Pre-writing Activities to Do at Home
There are some beneficial pre-writing activities to help children develop these skills that you can do at home. You need to keep these activities in mind because they’ll do your children a lot of good for their overall improvement.
So, below, we’re going to give you some ideas of pre-writing activities to do with preschoolers to make sure they go through the right stages until formal writing.
Gross Motor Activities in Writing
Gross motor skills begin to form when a child is born and should continue to develop well into school age. Therefore, little ones should play for a long time each day.
This is the best way to develop gross motor skills. Sports and other adult-guided activities are helpful, but they will still develop more motor skills through free play.
To learn to write, children need to have control of their bodies and develop gross motor skills. Fine motor control depends on having well-developed gross motor control.
They need to learn to cross the midline, e.g., write on the left side of the page with the right hand; develop bilateral integration, e.g., write with one hand and control the page with the other; finger strength, and eye-hand coordination, among other things.
Children should also have the correct posture when sitting at a desk; they should sit upright with their feet flat on the floor and their arms at right angles on the table.
When they slouch, tire, or struggle to sit and concentrate, they often have poorly developed gross motor control. In addition, they must move in a variety of ways: Running, jumping, balancing, jumping rope, kicking a ball, riding a bike…
Fine motor activities in writing
When a child’s developed their fine motor skills, they’ll be able to do the following:
- Write without getting tired
- Use the gripper well to hold the pencil
- Write correctly
Fine motor skills can be developed in several simple ways, mainly through play. In that sense, the following are some great pre-writing activities:
- Drawing and painting
- Cutting and tearing
- Doing puzzles
- Playing with blocks or pegs
- Sewing and threading
- Making patterns
Letters and numbers made of wood, foam, or plastic are a great way to introduce writing. Touching the letters, tracing them with their fingers, etc., shows letter formation (where to start and how to form them).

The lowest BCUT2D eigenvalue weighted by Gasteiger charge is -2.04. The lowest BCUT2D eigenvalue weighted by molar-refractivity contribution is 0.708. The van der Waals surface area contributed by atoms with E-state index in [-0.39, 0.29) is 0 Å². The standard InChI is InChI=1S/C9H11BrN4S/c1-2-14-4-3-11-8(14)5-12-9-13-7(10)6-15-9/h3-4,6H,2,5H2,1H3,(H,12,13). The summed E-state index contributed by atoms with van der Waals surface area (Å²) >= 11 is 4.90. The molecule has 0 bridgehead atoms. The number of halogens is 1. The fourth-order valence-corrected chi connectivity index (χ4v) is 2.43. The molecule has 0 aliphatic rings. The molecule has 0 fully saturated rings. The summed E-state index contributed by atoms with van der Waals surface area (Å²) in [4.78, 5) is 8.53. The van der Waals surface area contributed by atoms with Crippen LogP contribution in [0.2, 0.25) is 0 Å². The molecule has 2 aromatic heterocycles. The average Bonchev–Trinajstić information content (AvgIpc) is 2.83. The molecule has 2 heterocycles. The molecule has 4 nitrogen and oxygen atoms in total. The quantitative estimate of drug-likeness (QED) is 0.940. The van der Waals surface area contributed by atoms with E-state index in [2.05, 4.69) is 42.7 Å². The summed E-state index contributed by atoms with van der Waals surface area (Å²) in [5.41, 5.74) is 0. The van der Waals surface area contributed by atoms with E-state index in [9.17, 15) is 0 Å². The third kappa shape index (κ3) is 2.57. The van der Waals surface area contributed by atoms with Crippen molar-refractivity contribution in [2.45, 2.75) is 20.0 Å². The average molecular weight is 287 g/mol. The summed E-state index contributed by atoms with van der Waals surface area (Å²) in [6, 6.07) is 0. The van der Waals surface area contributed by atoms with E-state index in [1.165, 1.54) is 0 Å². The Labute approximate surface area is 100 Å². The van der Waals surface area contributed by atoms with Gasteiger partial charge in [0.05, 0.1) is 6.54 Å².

When your child holds a pencil correctly and doesn’t get tired, they’re ready to begin the patterning stage. Using a rubber grip to hold the pencil will make a big difference, as their fingers will be resting in the correct position from an early age.
Pencil grip is another thing that’s extremely difficult to correct once an incorrect habit has been formed. To do this, take a large sheet of paper or use chalk on the floor outside, and make patterns like the following:
- Scribble in large circular motions, first to the left (as in the letter d), then to the right (as in the letter b).
- Doodle in zigzag motions, first up and down, then left to right.
- On the sand, for example, you can make other patterns, such as waves, straight lines, etc.
Then it’s time to move on to writing patterns on paper. Before you start, spend 5 minutes doing some finger strengthening exercises, such as moving, shaking, or crumbling a piece of paper with one hand.
Formal writing activities
When your child’s older, more mature, and has mastered pre-writing skills, they’ll be ready to learn to write formally. You don’t want to rush at this stage either. Introduce letters slowly and thoroughly before attempting to move on to proper writing activities.
When introducing letters, also follow the process from large to small. Here is a good procedure for each letter:
- Introduce a letter by listing some words that begin with it.
- Talk about the sound and find other words that have the same sound.
- Show the correct formation of the letter.
- Ask your child to write that letter on the table, on your back, or on the floor.
- Write the letter on paper in different colors.
There are some variations in the order in which the letters should be introduced, but here’s a rough guide. It’s best to start with the letters s, a, t, i, p, n, as it is agreed that these are the ones that make up a good number of 3-letter words when you start reading. The order, therefore, would be s, a, t, i, p, n, m, r, c, d, q, o, e, f, l, h, b, k, j, y, u, w, v, x, z.
Finally, when your child’s mastered writing or is beginning to master it, a great formal writing idea is to write a letter to a loved one to send by snail mail – they’ll be so excited!
We hope you’ll try these pre-writing activities with your children to help them through this important process in their lives while you have a wonderful time together. What are you waiting for to get started?It might interest you...